U.S. bonds start to look interesting again



Bond investors sacrificed little by lying low in money market funds or one-year CDs during the last year, while waiting for Federal Reserve interest-rate maneuvering to run its course.

They could plop money into a money market fund yielding 4.5 percent and retain the freedom to bolt into something more promising if it came along. Meanwhile, 10-year Treasury bonds provided none of that flexibility and paid investors nothing extra for tying money up for years. From 2003 to 2005, yields rose to 4.4 percent from 3.1 percent.

But recently, as 10-year Treasury yields have edged slightly over 5 percent, some money managers have been venturing into territory they have previously considered too risky in a rising rate environment. They are slowly moving some money out of very short-term investments and into intermediate-term bonds, or bonds maturing in about four to 10 years.

At Mesirow Financial in Chicago, for example, fixed-income managing director Mark E. Newlin has begun to move some money out of both short-term bonds and very long-term bonds, and invest in bonds maturing in five to seven years. His thinking: "It will be the best bang for the buck" if inflation continues, or if the Fed's interest rate increases ultimately slow the economy too much.

Although analysts are not expecting a serious slowdown, the potential always exists when the Fed is trying to cool the economy. And if the economy heads into a rough patch, the Fed might do an about-face and start lowering interest rates. If that happens, investors holding Treasuries yielding 5 percent will probably be getting paid well compared with the rates that would be available.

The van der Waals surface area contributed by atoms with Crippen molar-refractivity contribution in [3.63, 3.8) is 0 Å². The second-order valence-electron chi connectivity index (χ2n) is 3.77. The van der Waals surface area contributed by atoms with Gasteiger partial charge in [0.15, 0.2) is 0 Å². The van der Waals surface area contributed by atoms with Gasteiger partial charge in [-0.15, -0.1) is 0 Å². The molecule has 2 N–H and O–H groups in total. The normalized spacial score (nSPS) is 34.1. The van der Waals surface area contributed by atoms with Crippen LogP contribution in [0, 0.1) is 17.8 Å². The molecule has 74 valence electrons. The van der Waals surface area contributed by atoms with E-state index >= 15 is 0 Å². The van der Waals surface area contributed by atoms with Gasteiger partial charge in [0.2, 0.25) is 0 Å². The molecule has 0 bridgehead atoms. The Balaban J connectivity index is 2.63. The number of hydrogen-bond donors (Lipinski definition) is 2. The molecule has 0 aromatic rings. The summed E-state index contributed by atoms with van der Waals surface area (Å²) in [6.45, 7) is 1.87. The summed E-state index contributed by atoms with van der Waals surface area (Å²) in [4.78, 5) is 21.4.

Still, as Newlin moves into intermediate bonds to lock in those yields, he's treading carefully - avoiding corporate issues and buying relatively safe bonds such as Ginnie Mae-backed commercial mortgage bonds with top-rated AAA ratings.

Thomas H. Atteberry, co-manager of the FPA New Income Fund Inc., sees a 5 percent Treasury yield as a reason to venture cautiously into intermediate bonds. Still, his most recent major purchase was an inflation-protected U.S. government bond maturing in 2007.

If inflation does flare and interest rates continue to rise, investors in intermediate bonds could lose money.

It happened last quarter, as the yield on the 10-year Treasury climbed from 4.4 percent at the end of 2005 to 4.88 percent.

Ten-year Treasury bonds dropped about 2.6 percent in value, and investors in U.S. Treasury mutual funds lost 2.20 percent in the last quarter, according to Lipper Inc.

Losses in government bond funds are startling for investors, because they assume U.S. Treasury bonds are safe. But no bond is immune from losses when interest rates are climbing. Consider this: If you had a government bond yielding 4 percent, but could get a new bond that yields 5 percent, which would you want? Of course, you'd want the extra 1 percent of interest, so your old 4 percent bond would slip in value.

The drop wouldn't matter if you held onto your bond. You'd continue to collect your 4 percent interest until the bond matured. But if you wanted to sell it, you would lose money.

And if you had a bond fund, you would lose money because it would be full of bonds paying relatively low interest at a time when better yields are available. This is true even with inflation-protected bond funds. The average inflation-protected bond fund lost 2.14 percent last quarter, according to Lipper.


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